Comment The internet is full of lies about Gaza and another kind of truth

The social internet as we know it today was born when a man set himself on fire.

On December 17, 2010, Tariq al-Taib Mohamed Bouazizi, a Tunisian street vendor, set himself on fire after government agents harassed him, humiliated him, and prevented him from selling his wares. His desperate act spread across the web and the world. The Arab Spring had begun. All over the world, people flocked to social media as a source of truth on the ground.

Now, it seems almost the opposite. The war between Hamas and Israel, which is available for all of us to follow online, has captivated viewers. However, for every honest testimony from those who live there, there is a heap of lies.

what happened? The common answer is that over the past decade, Silicon Valleys most prominent platforms have turned from oases to ponds. As a result, the way we look at these sites has also changed.

Once upon a time, we believed that social media offered a little truth: the hard truths of every situation. It wasn’t always wise The demonstrations in Egypt’s Tahrir Square in 2011 were effectively broadcast live to the world with participants’ comments. But researchers say what has reached us thousands of miles away is a mixture of rumor and reality. Nevertheless, we devoured every dispatch directly from those on the ground. Wade had never tasted such unfiltered information before.

Today we know that we were wrong to be so gullible. We look askance at any claim, or at least any claim that doesn’t confirm what we said earlier: the picture of a bloodied boy surrounded by Israeli soldiers turned out to be a behind-the-scenes frame from a short film. The video of the paraglider hitting the power line, which was actually a video of the accident this spring in South Korea. Clips of militants shooting down helicopters actually taken from the 2013 video game Arma 3.

All this has made us pessimistic. They were ready to doubt Right To doubt as long as we seek something is still that little truth. However, perhaps the small truth is not all we should be looking for.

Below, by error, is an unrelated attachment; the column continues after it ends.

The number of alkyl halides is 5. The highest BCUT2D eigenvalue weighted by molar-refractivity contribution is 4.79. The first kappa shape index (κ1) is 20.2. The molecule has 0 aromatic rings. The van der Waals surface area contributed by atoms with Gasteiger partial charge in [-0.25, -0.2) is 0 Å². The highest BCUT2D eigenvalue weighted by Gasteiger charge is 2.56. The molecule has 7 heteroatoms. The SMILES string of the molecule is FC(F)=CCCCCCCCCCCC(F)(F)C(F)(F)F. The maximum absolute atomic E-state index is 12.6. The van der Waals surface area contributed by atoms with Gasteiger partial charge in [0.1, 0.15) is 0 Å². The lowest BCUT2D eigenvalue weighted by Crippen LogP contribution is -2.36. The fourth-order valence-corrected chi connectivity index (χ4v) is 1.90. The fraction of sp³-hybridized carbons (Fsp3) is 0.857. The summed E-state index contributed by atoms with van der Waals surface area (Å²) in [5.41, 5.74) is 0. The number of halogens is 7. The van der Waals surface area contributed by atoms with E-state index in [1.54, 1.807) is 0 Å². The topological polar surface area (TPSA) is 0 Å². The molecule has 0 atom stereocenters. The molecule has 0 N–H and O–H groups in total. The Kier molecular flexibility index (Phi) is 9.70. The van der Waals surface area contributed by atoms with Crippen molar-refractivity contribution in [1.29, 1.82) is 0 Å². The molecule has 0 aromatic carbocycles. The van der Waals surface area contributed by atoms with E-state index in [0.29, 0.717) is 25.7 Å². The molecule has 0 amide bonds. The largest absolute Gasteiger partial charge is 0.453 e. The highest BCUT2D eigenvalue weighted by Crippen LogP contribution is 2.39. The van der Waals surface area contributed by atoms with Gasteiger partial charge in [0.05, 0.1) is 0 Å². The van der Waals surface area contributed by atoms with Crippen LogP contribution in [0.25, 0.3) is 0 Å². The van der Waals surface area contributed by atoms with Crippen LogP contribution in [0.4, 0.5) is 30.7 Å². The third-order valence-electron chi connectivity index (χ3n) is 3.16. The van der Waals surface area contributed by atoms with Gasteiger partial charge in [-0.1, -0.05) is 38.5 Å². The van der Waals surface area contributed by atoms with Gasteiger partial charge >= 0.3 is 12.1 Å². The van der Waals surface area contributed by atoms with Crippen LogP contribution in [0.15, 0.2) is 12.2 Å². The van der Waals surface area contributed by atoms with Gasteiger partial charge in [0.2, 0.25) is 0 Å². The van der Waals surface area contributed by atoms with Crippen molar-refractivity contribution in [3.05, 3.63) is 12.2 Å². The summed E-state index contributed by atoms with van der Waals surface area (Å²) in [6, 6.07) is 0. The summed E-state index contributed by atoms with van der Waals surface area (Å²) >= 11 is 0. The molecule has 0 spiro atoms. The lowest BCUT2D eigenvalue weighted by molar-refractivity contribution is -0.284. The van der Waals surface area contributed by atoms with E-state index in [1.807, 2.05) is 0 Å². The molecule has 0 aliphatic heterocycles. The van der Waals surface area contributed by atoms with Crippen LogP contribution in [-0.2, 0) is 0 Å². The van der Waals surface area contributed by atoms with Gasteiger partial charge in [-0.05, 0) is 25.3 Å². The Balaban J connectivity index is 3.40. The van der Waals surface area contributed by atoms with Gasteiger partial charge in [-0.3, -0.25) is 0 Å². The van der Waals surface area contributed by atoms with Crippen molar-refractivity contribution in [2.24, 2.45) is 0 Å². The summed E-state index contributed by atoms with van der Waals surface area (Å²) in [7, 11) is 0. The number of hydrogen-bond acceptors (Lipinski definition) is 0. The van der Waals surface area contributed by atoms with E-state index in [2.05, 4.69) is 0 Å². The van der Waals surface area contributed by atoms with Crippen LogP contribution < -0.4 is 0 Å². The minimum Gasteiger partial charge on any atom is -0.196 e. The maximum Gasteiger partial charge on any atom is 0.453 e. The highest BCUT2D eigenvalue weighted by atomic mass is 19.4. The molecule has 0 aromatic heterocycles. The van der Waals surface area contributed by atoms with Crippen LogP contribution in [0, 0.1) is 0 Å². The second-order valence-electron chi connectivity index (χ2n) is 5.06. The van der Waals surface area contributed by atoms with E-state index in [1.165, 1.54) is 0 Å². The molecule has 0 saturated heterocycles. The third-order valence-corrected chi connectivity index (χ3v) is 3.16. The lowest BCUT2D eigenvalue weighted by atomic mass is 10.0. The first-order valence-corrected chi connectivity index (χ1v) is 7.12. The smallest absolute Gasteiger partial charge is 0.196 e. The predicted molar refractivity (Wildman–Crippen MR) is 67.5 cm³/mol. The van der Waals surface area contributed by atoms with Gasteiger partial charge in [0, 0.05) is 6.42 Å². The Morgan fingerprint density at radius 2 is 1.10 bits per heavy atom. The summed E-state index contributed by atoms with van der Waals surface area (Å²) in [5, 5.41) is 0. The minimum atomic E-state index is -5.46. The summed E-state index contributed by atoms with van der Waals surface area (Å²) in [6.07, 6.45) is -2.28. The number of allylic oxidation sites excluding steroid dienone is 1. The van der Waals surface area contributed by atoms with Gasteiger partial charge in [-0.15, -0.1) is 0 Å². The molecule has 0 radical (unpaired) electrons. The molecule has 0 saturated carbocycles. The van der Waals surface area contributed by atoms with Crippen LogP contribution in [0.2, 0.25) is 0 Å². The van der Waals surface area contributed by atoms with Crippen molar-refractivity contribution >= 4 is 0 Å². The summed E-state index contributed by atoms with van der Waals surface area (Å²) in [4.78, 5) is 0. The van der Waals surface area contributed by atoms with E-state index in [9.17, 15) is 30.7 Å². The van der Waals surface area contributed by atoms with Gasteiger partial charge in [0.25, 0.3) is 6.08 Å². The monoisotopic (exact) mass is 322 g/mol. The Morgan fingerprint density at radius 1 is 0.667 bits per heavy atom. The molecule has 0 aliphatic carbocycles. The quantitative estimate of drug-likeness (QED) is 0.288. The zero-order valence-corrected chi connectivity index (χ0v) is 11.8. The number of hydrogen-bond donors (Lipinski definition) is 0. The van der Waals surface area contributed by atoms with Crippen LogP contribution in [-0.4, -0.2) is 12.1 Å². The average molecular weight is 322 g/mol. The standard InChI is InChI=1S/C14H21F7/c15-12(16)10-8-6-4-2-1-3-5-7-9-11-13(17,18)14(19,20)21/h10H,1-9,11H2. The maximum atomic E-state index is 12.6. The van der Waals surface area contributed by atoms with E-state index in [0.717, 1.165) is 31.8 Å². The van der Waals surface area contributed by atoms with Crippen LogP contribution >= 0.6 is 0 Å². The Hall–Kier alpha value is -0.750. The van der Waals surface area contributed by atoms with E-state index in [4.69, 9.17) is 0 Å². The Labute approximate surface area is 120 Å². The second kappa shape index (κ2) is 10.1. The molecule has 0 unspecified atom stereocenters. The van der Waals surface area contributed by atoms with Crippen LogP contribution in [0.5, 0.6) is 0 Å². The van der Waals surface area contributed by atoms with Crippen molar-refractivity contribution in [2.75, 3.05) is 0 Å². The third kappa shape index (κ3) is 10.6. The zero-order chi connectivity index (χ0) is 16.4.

Consider the explosion at al-Ahli Hospital in Gaza City on October 17. Masses of people on social media, as well as many mainstream media outlets, including the New York Times, immediately jumped on Hamas’ claim that an Israeli missile was to blame. . By the end of the next day, they retreated.

An analysis by The Post last week showed that a barrage of rockets fired by fighters in Gaza hit the hospital 44 seconds before it exploded. And while a look at The New York Times casts doubt on the substantial evidence for this view, the investigation also doesn’t blame Israel for the attack.

You might say this is another moment when online platforms let a lie flourish, and you’d be right. However, it is easy to understand why there are those on earth Did Blame Israel for starting the attack.

Israel has fired more than 7,000 munitions into Gaza this month. Three days before the mysterious explosion, an Israeli artillery shell Did It hit the hospital but was a light shell that did only minor damage. 22 hospitals treating more than 2,000 patients have also been warned to evacuate, precisely because they may be in the line of fire. Those living under siege watch their homes razed to the ground by missiles or their loved ones killed by missiles. No wonder when they hear more about the carnage, they think one of those missiles was responsible.

A viral story, on the other hand, offers a similar lesson: the beheading of babies at Kibbutz Kfar Aza. President Biden was the single most prominent political and social leader to repeat the bogus claim that Hamas terrorists beheaded babies, only for his aides to show upon closer examination that, at least as far as anyone can prove, the terrorists did. They have not separated from the body. After all this.

However they had Men and women with severed heads and them had KILLED THE BABIES The frenzied debate over whether or not Hamas has been defamed by those who accuse Hamas of beheading babies, when Hamas had merely shot those babies, almost reads like surrealism. Yes, that claim was technically false. But was it an emotional lie? How about morally?

Even in our age of skepticism about everything we see online, most people seem hopeful that, with the right interventions, we can rely on the web to catalog incoming facts and write their history for posterity. And social media can still sometimes help that project by exposing stories that would otherwise be buried. Consider, for example, the murder of George Floyd.

But especially in moments of crisis, in the midst of the fog of war, more often than not, the little truth is not what’s going to come out. What we almost always get in return is dirtier: an angle to the world not as it literally is, but as people feel. this is. Israel bombed the hospital. Hamas beheaded babies.

Certainly, this situation is unfortunate for resolving differences or reconstructing a common reality. The positive thing is that it is a kind of big emotional and moral truth that the Internet Can Broadcasting around the world can go some way to creating more empathy. Platforms that allow for real-time sharing, without editing or quantification, allow us to witness the raw emotions of people far away, as they experience them or those close to us, but unlike us in the background or perspective.

Bouazizi, the man who caught fire in Tunisia, was initially said to be a university graduate who was demoted to selling fruit and then being robbed. It was eventually determined that he did not go to college and may not have finished high school. Is this important? He still set himself on fire.

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